The Biology of Belief: Unleashing the Power of Consciousness, Matter Miracles : Lipton, Bruce H. By Bruce H. Lipton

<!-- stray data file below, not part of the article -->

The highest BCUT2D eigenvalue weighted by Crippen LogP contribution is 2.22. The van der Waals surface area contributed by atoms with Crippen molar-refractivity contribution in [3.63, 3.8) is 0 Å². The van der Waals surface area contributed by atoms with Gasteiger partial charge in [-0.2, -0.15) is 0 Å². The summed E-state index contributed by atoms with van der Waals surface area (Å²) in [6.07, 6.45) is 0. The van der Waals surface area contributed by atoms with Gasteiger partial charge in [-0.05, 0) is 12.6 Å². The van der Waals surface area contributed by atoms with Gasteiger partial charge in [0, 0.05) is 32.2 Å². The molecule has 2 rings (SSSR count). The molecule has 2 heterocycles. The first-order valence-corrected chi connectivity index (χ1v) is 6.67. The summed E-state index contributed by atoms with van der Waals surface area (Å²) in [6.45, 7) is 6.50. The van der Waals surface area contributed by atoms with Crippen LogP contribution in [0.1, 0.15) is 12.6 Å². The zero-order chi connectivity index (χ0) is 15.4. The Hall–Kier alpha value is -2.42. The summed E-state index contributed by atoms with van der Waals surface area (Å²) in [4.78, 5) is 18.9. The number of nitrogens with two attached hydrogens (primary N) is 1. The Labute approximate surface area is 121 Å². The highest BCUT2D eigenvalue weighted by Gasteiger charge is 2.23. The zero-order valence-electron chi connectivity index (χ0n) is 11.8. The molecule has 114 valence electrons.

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Wow this makes so much sense to me. After feeling weighed down with family DNA and addition issues. Bruce has taught me I am in control I have a choice. My life is not determined by any of these issues. I am now free of the chains and weights I had before. Thank you Bruce ! I have since gone through mind matrix reimprinting to change those beliefs that were no good to me. A truly fantastic path. Bruce H. Lipton The Biology of Belief: Bruce Lipton 10th Anniversary Edition, 2015.I should say at the outset that my acquaintance with the book came about via a student who had recommended it to others, though not to me specifically!There is a good selection of reviews for this book without my having to go into much detail myself as to the book’s content. However, I would suggest that the essence of the message here could have been delivered in far fewer words than those that fill its 277 pages.Fortunately there is an index (not all large tomes have an index these days); and following the index a page of biographical detail for the author (no date of birth) and then a useful 12 blank pages for “notes”.At the very front of the book (before all else) there are 4 pages headed “Praise for the Biology of Belief” containing a paragraph or two from mostly “highly qualified” individuals.The book’s subtitle is: “Releasing the Power of Consciousness, Matter and Miracles”.I searched the index in vain for the word “miracle” but matter itself gets a good airing, as does “universe”, although the author does not give a definition for his understanding of the word itself. Similarly he appears to have it in for the pharmaceutical industry; thus from page 100: “The trillion dollar pharmaceutical industry puts its research money into the search for magic bullets in the form of chemicals because pills mean money. If energy healing could be made into tablet form, drug manufacturers would get interested quickly.”Here we have an unfortunate juxtaposition between “pill” and “tablet” inclining one to hope Lipton understands the important distinction between the twoThere is a detailed confessional in the Prologue, pages xiii to xxvii. Apparently Lipton was not happy with the way his life was leading in his early career until “working in an offshore medical college in the Caribbean” he had moment of revelation that released him from “biology’s Central Dogma—the belief that life is controlled by genes—into the minds of medical students.”And so it would appear to this reviewer that Lipton simply swapped one dogma for another having now become fixated on “quantum theory” a study requiring some expertise in mathematics.We are told that the author’s expertise is eagerly sought after worldwide resulting in a rigorous travelling programme of lectures: it is to be hoped he avoids the use of the winged canister. (There are some 100,000 civil aircraft airborne across the planet at any given time, all contributing to atmospheric pollution on a grand scale. No, I do not fly myself: travelling through the mind is the art of staying put.)As an all round academic I cannot say I am particularly swayed by this rendition of the Lipton philosophy of life. Bruce H. Lipton A brilliant book that changes the way I view disease and even the world in some respects. Lipton demonstrates that since even the most solid matter in the universe is actually made up of vortices of energy and that our experiences of our world are governed by the information that our brains receive from our senses, our mental state has an immense influence over our phyisical state. However I did struggle with some of the scientific concepts he presents, especially in the first half of the book, as I am not a trained cell biologist and there was a lot of complex material. I found it well worth persevering as Lipton presents some thought provoking insights. I also enjoyed the way that he interweaves the story of his own personal journey and the life changes that set him on his new path. It clearly takes a lot of courage for a conventionally trained scientist to dare to think differently in this day and age, Bruce H. Lipton Finished reading “The Biology of Belief: Unleashing the Power of Consciousness, Matter & Miracles” by Bruce H Lipton.A very interesting book whose readability is enhanced not only by clear explanations on biology which go deep enough but not too deep for a non biologist, but also for the personal experience story of the author which is threaded through the book’s chapters.The book really breaks down into two unequal parts: the first and much longer part deals with the progressive explanation of evolution by means of a novel way of understanding cellular mechanisms, which the author claims predominates over survival of the fitted DNA mutations. Having arrived at a new explanation of the evolution of cells and rudimentary clustering of single cells into complex organisms which share common functions, the author builds on these ideas to present a new basis for understanding the link between thoughts or belief and biochemical mechanisms within the human body.Although I remain sceptical of some of the ideas, I found the book thought provoking and worth following its ideas further.I will do what you shouldn’t do and that is start in the book’s epilogue first to illustrate what the book is aiming at. This is the story of Anita Moorjani. “After four years of battling an agressive cancer, Anita’s body had reached a point of no return. While in her coma, Anita left her body and in the process her conscious awareness started to profoundly expand. Anita found herself in a non physical reality where she felt profound love, health, and peace, free of her body’s painful physical demise. She clearly perceived how her fears and worries about diverging from her cultural programming were responsible for her severe illness. When she did return to her body, Anita brought with her all the lessons she had learned in her otherworldly travels. The result was that Anita woke up and shocked the medical community with the immediate recovery of her failed vital bodily functions. Within two weeks of coming out of the coma, a bone marrow biopsy revealed no trace of the cancer that had almost killed her. Anita writes ‘I felt a level of victory. I’d so completely overcome my fear of everything from dying to cancer to chemotherapy that this proved to me that it had been the fear destroying me.’ “. I’ve abbreviated the story but have presented the main elements of Anita’s story, perhaps the most extreme example to be quoted in the book as other examples are readily acceptable. But if true, and the sceptical mind can have reason to doubt but yet ascertain the facts whereas the cynical mind should go and do something else.So back to the start of the book which I originally bought for entirely different reasons as I thought it would enlighten me as to why some people readily belief while others do not, and whether this was a function of something in the mind with which we were born. Perhaps a better title would have been “The affect of belief on the biology of the human body”.From the prologue “ the character of our lives is determined not by our genes but by our responses to the environmental signals that propel life. I was exhilarated by the new realization that I could change the character of my life by changing my beliefs. we are powerful creators of our lives and the world in which we live.”The author starts his journey with the contrast between the inherently competitive “dog ate dog” mechanisms of Darwin’s evolutionary theory based on progressive mutations of DNA and a survival of the fittest strategy to weed out the weaker from the stronger, and essential cooperative nature within a community of 50 trillion single celled citizens. Almost all of the cells that make up the human body are amoeba like, individual organisms that have evolved a cooperative strategy for their mutual survival. The author pursued this dichotomy into the structure of the cell itself to propose that it is the cell membrane (which dictates the responses to external stimuli) and not the central nucleus with its DNA which controls the development of a cell.There is considerable detail about the evolution and mechanisms of cells and cellular life so I will just pick a few examples which I found intriguing:In describing how the body generates a measles antibody: “By randomly assembling and recombining these DNA segments, immune cells create a vast array of different genes, each one providing for a uniquely shaped antibody protein. By a process which I will call ‘trial and error’ “The cell selects the variant gene that makes the best fitting antibody protein.” and creates multiple copies which progressively become a better fit and therefore better able to fight the measles virus. The point of the example is to show how reaction to the external environment and by ongoing trial and error of a immediate type than mutation of DNA is at the heart of the development of cells.The author continues his ideas on cell development to multi cell organisms and specialisations of different cells to efficiently serve the cell community to the eventual emergence of the human brain and the other major functions within the human body. He delves into the possible explanations provided by quantum entanglement a way of explaining how individual “particles” can cross apparently impenetrable barriers e.g like cell walls through a quantum effect called quantum tunnelling. This is based on the fundamental wave nature of quantum mechanics which permits the wierd property of allowing a “particle” to be everywhere and nowhere simultaneously.The leap from multi celled organisms which specialise functions and share these functions with other members of the cellular community, to the emergence of the human brain and its possibility of controlling the mechanisms of other cells and in particular other major functions is a little hard to accept at face value just for now! Nevertheless these are powerful ideas which if the consequences embodied in the various cases and examples are anything to go by, compel serious consideration.These is a than just interesting decision of the development of a human infants brain which basically says that a child’s outlook on life can be affected even in the mother’s womb and certainly within his/her early formative years by the positive or negative attitudes of parents.And so I return to Anita’s miraculous cure with the remark that if true (and I am inclined through no good reason to disbelieve) then the ideas presented in this book are indeed powerful. Bruce H. Lipton This has to be one of the enlightening books I've read. The past 2 years have been a journey of awakening and trying to stay positive. I seen Bruce being interviewed by Russell Brand and I was immediately hooked onto what he had to say. Read it slowly and use a dictionary at the beginning, if needed..(if not science sauvy), it's so worth the extra effort. The latter part of the book then takes off with so much revelation. The relief of knowing that from a biological and spiritual concept we have all the control we need to live a fulfilling life. Bruce H. Lipton